13. Robert wrote:
    > "Bob Falooley" <[email protected]> wrote in message
    > news:[email protected]
    >> drhowarddrfinedrhoward wrote:
    >>> Do not eat right before bed time. It does not make you fatter but
    >>> the food will not digest until you wake in the morning. Then your
    >>> body tries to digest it along with breakfast. You may not eat as
    >>> much thus depriving yourself of nutrition for that day.
    >>>

    >>
    >> Why wouldn't the food digest when I am sleeping, why am I hungrier
    >> when I wake up after eating right before I go to bed?
    >>
    >>> Depending on what you eat it can interfere with your sleep;
    >>> indigestion or sugars trying to give you an energy boost.

    >>
    >> Just don't eat crap.
    >>
    >>>
    >>> The best is do not eat less than two hours before bed time though
    >>> I've heard as much as three and as little as 1.5 hours.
    >>>
    >>>

    >>
    >> I do not agree with this advice, I think you should eat whenever you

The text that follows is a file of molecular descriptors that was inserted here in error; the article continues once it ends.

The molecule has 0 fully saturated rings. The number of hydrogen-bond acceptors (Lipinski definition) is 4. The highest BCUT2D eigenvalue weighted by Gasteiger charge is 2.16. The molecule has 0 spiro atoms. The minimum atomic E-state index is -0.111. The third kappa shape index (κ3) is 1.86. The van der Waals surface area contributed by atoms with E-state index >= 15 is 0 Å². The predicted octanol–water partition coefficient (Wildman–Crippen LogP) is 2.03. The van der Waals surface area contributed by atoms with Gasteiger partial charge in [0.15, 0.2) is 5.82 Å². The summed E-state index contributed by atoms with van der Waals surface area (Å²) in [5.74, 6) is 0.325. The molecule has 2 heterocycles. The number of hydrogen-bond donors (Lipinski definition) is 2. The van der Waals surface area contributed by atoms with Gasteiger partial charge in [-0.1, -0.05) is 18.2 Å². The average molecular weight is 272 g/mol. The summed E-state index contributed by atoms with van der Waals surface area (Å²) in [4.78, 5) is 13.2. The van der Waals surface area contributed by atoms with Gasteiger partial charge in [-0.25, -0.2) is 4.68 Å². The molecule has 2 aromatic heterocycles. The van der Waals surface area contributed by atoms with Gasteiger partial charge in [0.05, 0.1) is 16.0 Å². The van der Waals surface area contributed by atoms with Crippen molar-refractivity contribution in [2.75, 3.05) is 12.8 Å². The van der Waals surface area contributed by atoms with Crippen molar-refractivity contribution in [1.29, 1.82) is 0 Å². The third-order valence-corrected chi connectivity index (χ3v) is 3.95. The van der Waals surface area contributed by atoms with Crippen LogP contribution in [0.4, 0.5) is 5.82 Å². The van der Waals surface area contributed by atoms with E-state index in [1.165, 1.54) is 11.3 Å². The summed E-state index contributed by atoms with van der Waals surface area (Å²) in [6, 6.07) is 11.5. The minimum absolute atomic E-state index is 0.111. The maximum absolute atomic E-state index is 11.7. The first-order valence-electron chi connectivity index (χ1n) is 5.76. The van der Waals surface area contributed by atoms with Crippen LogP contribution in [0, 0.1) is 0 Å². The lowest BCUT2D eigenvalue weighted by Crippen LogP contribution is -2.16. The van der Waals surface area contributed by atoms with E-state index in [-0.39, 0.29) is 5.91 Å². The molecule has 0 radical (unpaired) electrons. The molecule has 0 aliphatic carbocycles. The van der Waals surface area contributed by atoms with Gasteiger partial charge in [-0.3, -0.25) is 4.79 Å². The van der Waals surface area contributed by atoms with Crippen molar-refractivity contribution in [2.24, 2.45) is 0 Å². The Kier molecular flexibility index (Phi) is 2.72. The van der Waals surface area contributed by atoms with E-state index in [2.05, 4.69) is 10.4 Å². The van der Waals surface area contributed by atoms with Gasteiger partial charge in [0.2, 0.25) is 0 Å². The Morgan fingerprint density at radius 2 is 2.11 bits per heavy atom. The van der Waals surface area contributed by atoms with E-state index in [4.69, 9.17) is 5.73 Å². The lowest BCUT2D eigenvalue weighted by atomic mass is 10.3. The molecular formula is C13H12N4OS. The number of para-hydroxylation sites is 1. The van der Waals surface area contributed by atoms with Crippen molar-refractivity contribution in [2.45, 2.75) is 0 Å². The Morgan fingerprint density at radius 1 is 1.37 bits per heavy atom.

>> like, but ideally spread your calories throughout the day. While
    >> bulking wake up in the middle of the night and chug a glass of milk.
    >>
    >> --Falooley
    >>

    > It's not a matter of calories as much as acid burning your esophageal
    > valve and eventually going up into your throat. The Ashley Simpson
    > excuse as to why she sounded like shit.
    > If you do it all the time eventually you will have esophageal reflux
    > disease and will have to sleep in a more upright position. Anybody
    > with this condition knows and you don't have to ask them twice about
    > how long one can eat before going to bed. You will find out as the
    > years pass. That question is really one for the young foolish kids.


    I don't think it's a matter of age as much as of obesity.

    --
    Perre
    I gave up on SPAM and redirected it to hotmail instead.
     
  14. Roger Zoul

    Roger Zoul Guest

    Larry Hodges wrote:
    :: NYC XYZ wrote: